Tentative List of References: [Here, in narrative form, you'll discuss the sorts of sources and the ways in which the most significant sources (might) inform your proposed paper's claim.Ultimately, you should have at least twenty (20) separate sources listed in the proper MLA format. This information should be on a separate page called Proposed Readings List. Abide by all of the MLA format guidelines for the reference page. The sources should be varied - not all Internet sources, for example - and be appropriate for a college level research paper. People magazine, Readers Digest, and others of that ilk are not satisfactory. Show me that you know how to find and can analyze data from sources within your discipline. Your final reference page in the Research Paper should have a minimum of  7 to 10 sources, each of which must be used as a source in your paper. It is possible for some of your sources to change as you become more deeply involved in writing your paper. Advise me of changes in references. Failure to seek approval for changes will result in a failing grade on the final paper.]

Final Impact of My Research: [You may approach this one of two ways. First, you may provide details about 2-3 scholarly conferences at which you might present your work (include dates, focus, location, cost, why they'd accept your work, etc.). Second, you may choose to discuss the ways in which you might adapt this paper to become a lengthier work -- say a thesis or a book-length exploration.]

Hope this helps... in the name of the ethos, the pathos, and the holy logos... DR. SOUDER


  1. I've been quoted on your blog!! How wonderful... Other words of wisdom?!? Hmmm... "Stay awake in class." "Do your homework." "Brush your teeth."

    And, yes, writing a paper is the best way to learn about a topic. You can't help but immerse yourself in the research... Another good way to learn--teach someone else. Submit those papers to conferences, people.

  2. I've also found that if you don't know something, force yourself to TEACH it to high school students. That forces you to KNOW KNOW KNOW your material!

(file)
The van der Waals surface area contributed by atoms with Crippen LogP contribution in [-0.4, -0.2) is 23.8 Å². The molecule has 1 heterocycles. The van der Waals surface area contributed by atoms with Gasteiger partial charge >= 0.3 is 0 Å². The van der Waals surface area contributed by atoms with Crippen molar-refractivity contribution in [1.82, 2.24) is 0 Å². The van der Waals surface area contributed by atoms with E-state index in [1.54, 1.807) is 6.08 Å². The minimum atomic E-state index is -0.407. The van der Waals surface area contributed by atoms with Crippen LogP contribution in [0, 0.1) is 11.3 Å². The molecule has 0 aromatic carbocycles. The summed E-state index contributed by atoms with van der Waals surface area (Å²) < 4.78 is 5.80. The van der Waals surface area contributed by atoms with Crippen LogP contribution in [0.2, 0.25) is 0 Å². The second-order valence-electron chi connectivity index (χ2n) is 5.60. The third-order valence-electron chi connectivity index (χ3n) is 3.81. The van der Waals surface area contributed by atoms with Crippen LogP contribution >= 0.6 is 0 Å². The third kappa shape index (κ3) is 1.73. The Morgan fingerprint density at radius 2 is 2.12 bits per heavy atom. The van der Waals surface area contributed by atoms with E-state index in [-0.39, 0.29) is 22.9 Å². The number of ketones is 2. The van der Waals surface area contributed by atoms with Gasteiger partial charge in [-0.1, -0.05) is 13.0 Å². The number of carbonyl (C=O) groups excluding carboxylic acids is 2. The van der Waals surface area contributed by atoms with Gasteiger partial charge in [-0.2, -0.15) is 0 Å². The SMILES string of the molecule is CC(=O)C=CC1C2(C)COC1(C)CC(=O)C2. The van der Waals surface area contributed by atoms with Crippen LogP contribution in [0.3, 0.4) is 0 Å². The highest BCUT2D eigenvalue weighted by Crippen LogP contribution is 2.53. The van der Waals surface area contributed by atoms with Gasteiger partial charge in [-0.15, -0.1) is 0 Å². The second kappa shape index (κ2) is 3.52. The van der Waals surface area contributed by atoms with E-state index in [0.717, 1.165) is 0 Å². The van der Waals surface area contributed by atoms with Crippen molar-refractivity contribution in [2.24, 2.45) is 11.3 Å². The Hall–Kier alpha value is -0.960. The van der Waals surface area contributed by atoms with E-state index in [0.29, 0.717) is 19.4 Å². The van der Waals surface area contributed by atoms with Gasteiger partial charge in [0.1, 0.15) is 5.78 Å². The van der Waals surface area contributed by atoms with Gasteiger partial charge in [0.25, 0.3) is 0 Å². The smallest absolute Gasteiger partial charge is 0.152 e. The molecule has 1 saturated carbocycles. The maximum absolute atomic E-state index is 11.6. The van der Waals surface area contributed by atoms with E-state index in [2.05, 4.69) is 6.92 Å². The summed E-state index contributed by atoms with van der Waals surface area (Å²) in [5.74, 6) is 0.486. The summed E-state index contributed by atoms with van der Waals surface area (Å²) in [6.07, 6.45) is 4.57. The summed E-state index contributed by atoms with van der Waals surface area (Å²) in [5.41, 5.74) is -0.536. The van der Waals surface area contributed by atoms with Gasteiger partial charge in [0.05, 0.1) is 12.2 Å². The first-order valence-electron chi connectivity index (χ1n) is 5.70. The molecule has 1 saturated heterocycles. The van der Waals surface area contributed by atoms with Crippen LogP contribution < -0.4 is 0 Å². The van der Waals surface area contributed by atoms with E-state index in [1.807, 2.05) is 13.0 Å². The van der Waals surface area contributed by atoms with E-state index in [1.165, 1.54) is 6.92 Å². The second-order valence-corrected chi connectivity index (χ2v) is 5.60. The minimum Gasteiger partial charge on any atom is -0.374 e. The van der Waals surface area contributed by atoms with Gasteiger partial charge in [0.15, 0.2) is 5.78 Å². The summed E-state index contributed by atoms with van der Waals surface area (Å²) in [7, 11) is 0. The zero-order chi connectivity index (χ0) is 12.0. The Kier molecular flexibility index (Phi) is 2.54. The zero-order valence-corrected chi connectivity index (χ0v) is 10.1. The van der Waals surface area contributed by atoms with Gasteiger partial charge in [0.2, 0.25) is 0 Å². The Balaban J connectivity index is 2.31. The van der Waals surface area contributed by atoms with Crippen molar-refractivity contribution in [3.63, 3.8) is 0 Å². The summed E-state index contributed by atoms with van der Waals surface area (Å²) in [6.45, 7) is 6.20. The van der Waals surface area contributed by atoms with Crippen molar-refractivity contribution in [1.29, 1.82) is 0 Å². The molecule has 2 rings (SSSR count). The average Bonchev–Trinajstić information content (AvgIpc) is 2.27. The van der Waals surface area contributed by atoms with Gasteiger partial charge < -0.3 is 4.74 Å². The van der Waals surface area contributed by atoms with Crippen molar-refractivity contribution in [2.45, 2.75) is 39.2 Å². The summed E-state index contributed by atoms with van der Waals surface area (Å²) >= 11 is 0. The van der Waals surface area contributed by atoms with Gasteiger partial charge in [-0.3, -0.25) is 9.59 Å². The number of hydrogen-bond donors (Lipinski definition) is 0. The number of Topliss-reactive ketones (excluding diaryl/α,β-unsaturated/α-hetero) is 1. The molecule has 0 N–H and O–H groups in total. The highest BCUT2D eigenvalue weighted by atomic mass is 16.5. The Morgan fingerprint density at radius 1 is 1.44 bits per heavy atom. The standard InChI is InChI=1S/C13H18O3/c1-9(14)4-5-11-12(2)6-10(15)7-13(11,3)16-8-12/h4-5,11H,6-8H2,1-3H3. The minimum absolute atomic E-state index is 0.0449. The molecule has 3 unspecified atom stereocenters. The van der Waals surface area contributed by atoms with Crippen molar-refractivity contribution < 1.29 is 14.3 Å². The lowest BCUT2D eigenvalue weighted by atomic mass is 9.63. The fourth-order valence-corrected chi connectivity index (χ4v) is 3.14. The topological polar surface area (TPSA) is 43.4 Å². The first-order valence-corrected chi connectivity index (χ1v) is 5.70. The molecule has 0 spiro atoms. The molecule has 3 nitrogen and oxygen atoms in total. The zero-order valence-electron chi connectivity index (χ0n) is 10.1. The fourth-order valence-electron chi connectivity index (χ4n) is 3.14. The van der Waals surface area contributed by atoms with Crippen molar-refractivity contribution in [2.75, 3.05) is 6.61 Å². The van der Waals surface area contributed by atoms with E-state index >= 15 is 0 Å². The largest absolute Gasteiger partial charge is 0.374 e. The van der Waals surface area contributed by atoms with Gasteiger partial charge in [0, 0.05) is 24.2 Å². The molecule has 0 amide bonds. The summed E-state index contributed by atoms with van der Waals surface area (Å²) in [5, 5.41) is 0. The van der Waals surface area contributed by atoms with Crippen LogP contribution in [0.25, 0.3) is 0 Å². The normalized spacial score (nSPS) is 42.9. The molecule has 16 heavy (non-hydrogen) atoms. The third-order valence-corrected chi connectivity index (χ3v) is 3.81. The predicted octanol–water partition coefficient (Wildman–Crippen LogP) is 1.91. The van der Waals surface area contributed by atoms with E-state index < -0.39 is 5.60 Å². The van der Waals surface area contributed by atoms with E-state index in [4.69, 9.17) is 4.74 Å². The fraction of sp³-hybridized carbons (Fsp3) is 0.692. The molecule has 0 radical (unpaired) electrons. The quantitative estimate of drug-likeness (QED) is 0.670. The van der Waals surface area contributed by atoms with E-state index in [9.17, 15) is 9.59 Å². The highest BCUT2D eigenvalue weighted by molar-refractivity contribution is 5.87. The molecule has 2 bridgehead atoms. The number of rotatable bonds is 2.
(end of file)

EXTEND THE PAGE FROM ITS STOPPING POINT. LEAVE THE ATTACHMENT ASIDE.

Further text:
3. I'm modeling that exact philosophy in my 304 class, Dave. You and Rochelle are absolutely correct!

  4. Dr. Souder, I had a comment and question about one of our readings in Computers in the Comp Classroom and wanted to get your thoughts on it. I was intrigued by Lisa Gerrard's essay on Feminism in the Composition Classroom, but I found a few of her ideas to be somewhat dated; the "computer culture as an exclusive boys' club" for example was a foreign concept to me. I think because computer use has made such a shift from the logical/mathematical (video games, programming) to the interpersonal (social networking), I see it now as being equally the realm of women and men. Generally speaking, women tend to place a high value on relationships, and when Internet sites became popular that were devoted exclusively to creating and building community, it opened up whole worlds in which women dominated. A student's first encounter with computers today is probably as likely to be Facebook as it is to be World of Warcraft. Do you think that technological equality has been achieved (or is close at hand)? Is it possible that some of Gerrard's points may soon have to be considered from the opposite angle: will the world of computers become so feminine that boys feel marginalized?